And at some point, if we've been diligent and done the work, maybe we'll be one of those lucky enough to get it. We perceive the universe for what it really is and how it's really working and we just drop the dukkha like a hot coal. We just get that the universe is constantly changing and nothing's permanent and we stop fighting the way things are and live our lives without that added discomfort.

That's basically it. Everything else (like belief in rebirth, karma, psychic powers, etc.) has just been added on for one reason or another, maybe to appeal to some audience, maybe just because people couldn't be done with those superstitions. But they're really not necessary to practise and they're quite tangental to the truth of things and I don't ascribe much importance to them.

But I'll get to those items in other posts. Indeed, I plan on touching on all the crap that Buddhists and non-Buddhists alike like to believe they must believe about Buddhism (some of which is really funny). And I'll expound further on my views.

Until then.

* I call this grammatical structure a hyperlative. Yes, I have created a new application of the English language. Who's gonna stop me?

Monday, February 16, 2009

Long Time, No Blog

So it's been what, a year, approximately? Got busy with work, etc., and found I didn't have all that much time to do this stuff any more. Then the economy crashed. Yaaaaayhye! At least I'm still employed, albeit doing something different than I was a year ago. But I should have more time to get things like this done, methinks. I've been feeling stale lately, and I figure that this will be of some use to me. Not that anyone actually reads anything I put up here anyway. Ha. But that's not really the point, is it?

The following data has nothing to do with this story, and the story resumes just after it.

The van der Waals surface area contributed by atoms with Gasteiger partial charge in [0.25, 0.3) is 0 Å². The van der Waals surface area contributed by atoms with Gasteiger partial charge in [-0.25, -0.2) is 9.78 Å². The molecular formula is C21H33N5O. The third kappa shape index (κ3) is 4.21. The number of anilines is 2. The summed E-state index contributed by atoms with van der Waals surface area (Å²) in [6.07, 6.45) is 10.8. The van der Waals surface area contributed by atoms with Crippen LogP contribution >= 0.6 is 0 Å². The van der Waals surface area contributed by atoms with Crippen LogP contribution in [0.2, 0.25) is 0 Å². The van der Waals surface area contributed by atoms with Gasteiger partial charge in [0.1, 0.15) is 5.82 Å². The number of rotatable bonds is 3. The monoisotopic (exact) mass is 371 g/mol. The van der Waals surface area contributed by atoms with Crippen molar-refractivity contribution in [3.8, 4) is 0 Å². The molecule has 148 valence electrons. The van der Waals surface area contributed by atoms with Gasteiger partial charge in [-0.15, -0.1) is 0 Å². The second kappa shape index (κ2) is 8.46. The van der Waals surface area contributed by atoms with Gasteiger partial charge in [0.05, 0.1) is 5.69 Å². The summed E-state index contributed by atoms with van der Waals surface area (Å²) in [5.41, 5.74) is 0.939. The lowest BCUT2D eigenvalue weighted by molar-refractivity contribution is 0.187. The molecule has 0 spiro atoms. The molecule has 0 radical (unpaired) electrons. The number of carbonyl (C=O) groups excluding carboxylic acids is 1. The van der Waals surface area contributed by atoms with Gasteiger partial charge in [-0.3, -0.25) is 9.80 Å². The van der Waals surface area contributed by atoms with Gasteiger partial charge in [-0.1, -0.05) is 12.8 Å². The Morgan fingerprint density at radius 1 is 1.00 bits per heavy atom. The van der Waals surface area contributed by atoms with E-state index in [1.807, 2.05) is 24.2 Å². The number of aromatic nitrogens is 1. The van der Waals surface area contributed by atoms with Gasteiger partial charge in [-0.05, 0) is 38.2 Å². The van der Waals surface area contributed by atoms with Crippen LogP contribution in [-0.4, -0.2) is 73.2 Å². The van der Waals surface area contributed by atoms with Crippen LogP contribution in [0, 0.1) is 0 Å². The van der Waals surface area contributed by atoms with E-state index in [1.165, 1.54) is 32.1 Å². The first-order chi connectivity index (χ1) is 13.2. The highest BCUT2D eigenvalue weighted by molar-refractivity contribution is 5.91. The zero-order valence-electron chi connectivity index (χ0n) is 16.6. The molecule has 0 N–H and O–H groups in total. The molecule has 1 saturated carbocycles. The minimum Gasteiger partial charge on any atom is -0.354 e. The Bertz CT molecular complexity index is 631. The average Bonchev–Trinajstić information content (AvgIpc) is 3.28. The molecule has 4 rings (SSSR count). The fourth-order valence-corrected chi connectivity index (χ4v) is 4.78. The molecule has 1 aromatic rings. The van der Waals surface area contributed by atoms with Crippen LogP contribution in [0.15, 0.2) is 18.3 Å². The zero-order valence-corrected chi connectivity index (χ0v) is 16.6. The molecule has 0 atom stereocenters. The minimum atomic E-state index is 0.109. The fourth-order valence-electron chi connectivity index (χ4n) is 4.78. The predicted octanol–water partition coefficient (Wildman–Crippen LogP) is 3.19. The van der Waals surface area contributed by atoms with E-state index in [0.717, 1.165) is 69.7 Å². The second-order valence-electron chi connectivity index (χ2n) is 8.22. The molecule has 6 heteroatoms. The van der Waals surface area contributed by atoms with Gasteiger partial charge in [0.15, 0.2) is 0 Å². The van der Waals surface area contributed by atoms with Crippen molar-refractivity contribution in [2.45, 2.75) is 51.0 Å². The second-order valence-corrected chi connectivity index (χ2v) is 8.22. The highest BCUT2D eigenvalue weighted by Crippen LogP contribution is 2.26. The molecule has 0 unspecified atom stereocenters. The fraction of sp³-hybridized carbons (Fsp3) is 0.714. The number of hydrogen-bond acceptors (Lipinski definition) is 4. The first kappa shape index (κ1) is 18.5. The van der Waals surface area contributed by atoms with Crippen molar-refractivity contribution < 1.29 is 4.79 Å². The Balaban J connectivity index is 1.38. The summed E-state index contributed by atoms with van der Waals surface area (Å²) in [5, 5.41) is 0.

Oh well. Expect more soon.



Saturday, April 12, 2008

Alma Matters

I am so ashamed right now. Last Friday night at my alma mater, the University of British Columbia, a group of some hundred students staging a "protest" of a proposed campus development plan became involved in an altercation with police, resulting in the arrest of nineteen. At present, these students are calling this a "police brutality incident" and are rumoured to be considering going to the BC Human Rights Commission to seek some sort of inquest or redress. The police have issued a statement saying the protestors turned violent and resisted arrest. One protestors says "nuh uh, it was peaceful, man, they're violating our right to protest, myaaaan!" Is our stony friend right? Were his rights to peaceful protest violated?